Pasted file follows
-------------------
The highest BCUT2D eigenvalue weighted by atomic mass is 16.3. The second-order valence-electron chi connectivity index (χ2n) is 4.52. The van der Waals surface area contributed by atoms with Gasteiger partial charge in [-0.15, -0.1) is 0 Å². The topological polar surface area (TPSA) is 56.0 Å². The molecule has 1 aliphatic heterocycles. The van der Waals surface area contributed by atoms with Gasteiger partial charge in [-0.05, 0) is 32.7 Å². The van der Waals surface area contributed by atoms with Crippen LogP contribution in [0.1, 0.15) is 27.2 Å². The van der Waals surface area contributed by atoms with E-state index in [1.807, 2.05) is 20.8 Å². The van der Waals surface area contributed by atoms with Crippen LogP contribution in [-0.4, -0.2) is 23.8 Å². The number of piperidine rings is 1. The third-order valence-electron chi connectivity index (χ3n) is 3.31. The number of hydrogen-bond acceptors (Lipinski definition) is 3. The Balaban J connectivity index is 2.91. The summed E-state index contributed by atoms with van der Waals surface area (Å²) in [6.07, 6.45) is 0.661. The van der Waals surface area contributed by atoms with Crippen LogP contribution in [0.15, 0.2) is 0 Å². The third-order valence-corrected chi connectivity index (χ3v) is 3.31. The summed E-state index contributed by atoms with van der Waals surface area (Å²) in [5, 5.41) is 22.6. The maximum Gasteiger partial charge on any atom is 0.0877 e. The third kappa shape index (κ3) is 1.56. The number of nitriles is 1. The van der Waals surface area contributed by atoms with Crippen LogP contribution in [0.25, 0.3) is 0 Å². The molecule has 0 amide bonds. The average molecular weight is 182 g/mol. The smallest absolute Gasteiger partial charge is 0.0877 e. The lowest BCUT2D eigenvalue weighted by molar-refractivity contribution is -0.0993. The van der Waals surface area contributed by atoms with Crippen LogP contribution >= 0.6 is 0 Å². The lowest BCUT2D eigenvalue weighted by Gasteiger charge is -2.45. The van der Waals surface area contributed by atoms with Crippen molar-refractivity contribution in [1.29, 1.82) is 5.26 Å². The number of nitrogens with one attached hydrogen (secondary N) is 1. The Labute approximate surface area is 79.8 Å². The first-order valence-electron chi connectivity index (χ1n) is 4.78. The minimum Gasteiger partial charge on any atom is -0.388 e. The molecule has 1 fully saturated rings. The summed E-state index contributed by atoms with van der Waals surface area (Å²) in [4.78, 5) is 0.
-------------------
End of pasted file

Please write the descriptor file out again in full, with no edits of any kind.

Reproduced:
The highest BCUT2D eigenvalue weighted by atomic mass is 16.3. The second-order valence-electron chi connectivity index (χ2n) is 4.52. The van der Waals surface area contributed by atoms with Gasteiger partial charge in [-0.15, -0.1) is 0 Å². The topological polar surface area (TPSA) is 56.0 Å². The molecule has 1 aliphatic heterocycles. The van der Waals surface area contributed by atoms with Gasteiger partial charge in [-0.05, 0) is 32.7 Å². The van der Waals surface area contributed by atoms with Crippen LogP contribution in [0.1, 0.15) is 27.2 Å². The van der Waals surface area contributed by atoms with E-state index in [1.807, 2.05) is 20.8 Å². The van der Waals surface area contributed by atoms with Crippen LogP contribution in [-0.4, -0.2) is 23.8 Å². The number of piperidine rings is 1. The third-order valence-electron chi connectivity index (χ3n) is 3.31. The number of hydrogen-bond acceptors (Lipinski definition) is 3. The Balaban J connectivity index is 2.91. The summed E-state index contributed by atoms with van der Waals surface area (Å²) in [6.07, 6.45) is 0.661. The van der Waals surface area contributed by atoms with Crippen LogP contribution in [0.15, 0.2) is 0 Å². The third-order valence-corrected chi connectivity index (χ3v) is 3.31. The summed E-state index contributed by atoms with van der Waals surface area (Å²) in [5, 5.41) is 22.6. The maximum Gasteiger partial charge on any atom is 0.0877 e. The third kappa shape index (κ3) is 1.56. The number of nitriles is 1. The van der Waals surface area contributed by atoms with Crippen LogP contribution in [0.25, 0.3) is 0 Å². The molecule has 0 amide bonds. The average molecular weight is 182 g/mol. The smallest absolute Gasteiger partial charge is 0.0877 e. The lowest BCUT2D eigenvalue weighted by molar-refractivity contribution is -0.0993. The van der Waals surface area contributed by atoms with Crippen LogP contribution >= 0.6 is 0 Å². The lowest BCUT2D eigenvalue weighted by Gasteiger charge is -2.45. The van der Waals surface area contributed by atoms with Crippen molar-refractivity contribution in [1.29, 1.82) is 5.26 Å². The number of nitrogens with one attached hydrogen (secondary N) is 1. The Labute approximate surface area is 79.8 Å². The first-order valence-electron chi connectivity index (χ1n) is 4.78. The minimum Gasteiger partial charge on any atom is -0.388 e. The molecule has 1 fully saturated rings. The summed E-state index contributed by atoms with van der Waals surface area (Å²) in [4.78, 5) is 0.